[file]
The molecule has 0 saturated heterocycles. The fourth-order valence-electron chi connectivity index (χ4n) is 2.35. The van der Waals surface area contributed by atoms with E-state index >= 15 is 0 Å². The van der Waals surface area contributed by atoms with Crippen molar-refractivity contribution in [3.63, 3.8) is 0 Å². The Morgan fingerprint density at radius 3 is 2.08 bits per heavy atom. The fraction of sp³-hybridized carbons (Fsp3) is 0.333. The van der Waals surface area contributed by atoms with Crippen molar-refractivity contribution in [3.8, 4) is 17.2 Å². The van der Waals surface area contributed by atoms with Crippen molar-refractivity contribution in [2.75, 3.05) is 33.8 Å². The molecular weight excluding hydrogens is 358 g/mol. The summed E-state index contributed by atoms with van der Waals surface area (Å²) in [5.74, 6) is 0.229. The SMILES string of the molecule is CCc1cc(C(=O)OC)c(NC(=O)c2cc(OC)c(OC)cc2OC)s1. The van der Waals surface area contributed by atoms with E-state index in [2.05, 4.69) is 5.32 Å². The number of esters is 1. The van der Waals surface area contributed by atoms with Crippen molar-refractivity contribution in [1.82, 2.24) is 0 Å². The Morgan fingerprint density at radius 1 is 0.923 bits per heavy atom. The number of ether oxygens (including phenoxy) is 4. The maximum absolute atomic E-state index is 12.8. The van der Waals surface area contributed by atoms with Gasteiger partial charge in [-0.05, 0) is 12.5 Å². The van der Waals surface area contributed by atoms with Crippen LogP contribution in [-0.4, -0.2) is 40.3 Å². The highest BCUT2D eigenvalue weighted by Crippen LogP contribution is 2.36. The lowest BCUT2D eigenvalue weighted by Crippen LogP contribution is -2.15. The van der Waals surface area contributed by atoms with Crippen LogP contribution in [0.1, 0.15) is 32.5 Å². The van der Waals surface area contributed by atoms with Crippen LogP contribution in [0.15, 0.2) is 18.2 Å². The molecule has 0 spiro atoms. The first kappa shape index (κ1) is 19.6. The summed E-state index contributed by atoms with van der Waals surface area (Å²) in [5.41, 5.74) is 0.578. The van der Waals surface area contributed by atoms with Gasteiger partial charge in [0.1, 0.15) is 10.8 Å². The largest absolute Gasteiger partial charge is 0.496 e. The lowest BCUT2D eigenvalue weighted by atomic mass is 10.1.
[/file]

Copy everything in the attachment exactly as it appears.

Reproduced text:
The molecule has 0 saturated heterocycles. The fourth-order valence-electron chi connectivity index (χ4n) is 2.35. The van der Waals surface area contributed by atoms with E-state index >= 15 is 0 Å². The van der Waals surface area contributed by atoms with Crippen molar-refractivity contribution in [3.63, 3.8) is 0 Å². The Morgan fingerprint density at radius 3 is 2.08 bits per heavy atom. The fraction of sp³-hybridized carbons (Fsp3) is 0.333. The van der Waals surface area contributed by atoms with Crippen molar-refractivity contribution in [3.8, 4) is 17.2 Å². The van der Waals surface area contributed by atoms with Crippen molar-refractivity contribution in [2.75, 3.05) is 33.8 Å². The molecular weight excluding hydrogens is 358 g/mol. The summed E-state index contributed by atoms with van der Waals surface area (Å²) in [5.74, 6) is 0.229. The SMILES string of the molecule is CCc1cc(C(=O)OC)c(NC(=O)c2cc(OC)c(OC)cc2OC)s1. The van der Waals surface area contributed by atoms with E-state index in [2.05, 4.69) is 5.32 Å². The number of esters is 1. The van der Waals surface area contributed by atoms with Crippen molar-refractivity contribution in [1.82, 2.24) is 0 Å². The Morgan fingerprint density at radius 1 is 0.923 bits per heavy atom. The number of ether oxygens (including phenoxy) is 4. The maximum absolute atomic E-state index is 12.8. The van der Waals surface area contributed by atoms with Gasteiger partial charge in [-0.05, 0) is 12.5 Å². The van der Waals surface area contributed by atoms with Crippen LogP contribution in [-0.4, -0.2) is 40.3 Å². The highest BCUT2D eigenvalue weighted by Crippen LogP contribution is 2.36. The lowest BCUT2D eigenvalue weighted by Crippen LogP contribution is -2.15. The van der Waals surface area contributed by atoms with Crippen LogP contribution in [0.1, 0.15) is 32.5 Å². The van der Waals surface area contributed by atoms with Crippen LogP contribution in [0.15, 0.2) is 18.2 Å². The molecule has 0 spiro atoms. The first kappa shape index (κ1) is 19.6. The summed E-state index contributed by atoms with van der Waals surface area (Å²) in [5.41, 5.74) is 0.578. The van der Waals surface area contributed by atoms with Gasteiger partial charge in [0.1, 0.15) is 10.8 Å². The largest absolute Gasteiger partial charge is 0.496 e. The lowest BCUT2D eigenvalue weighted by atomic mass is 10.1.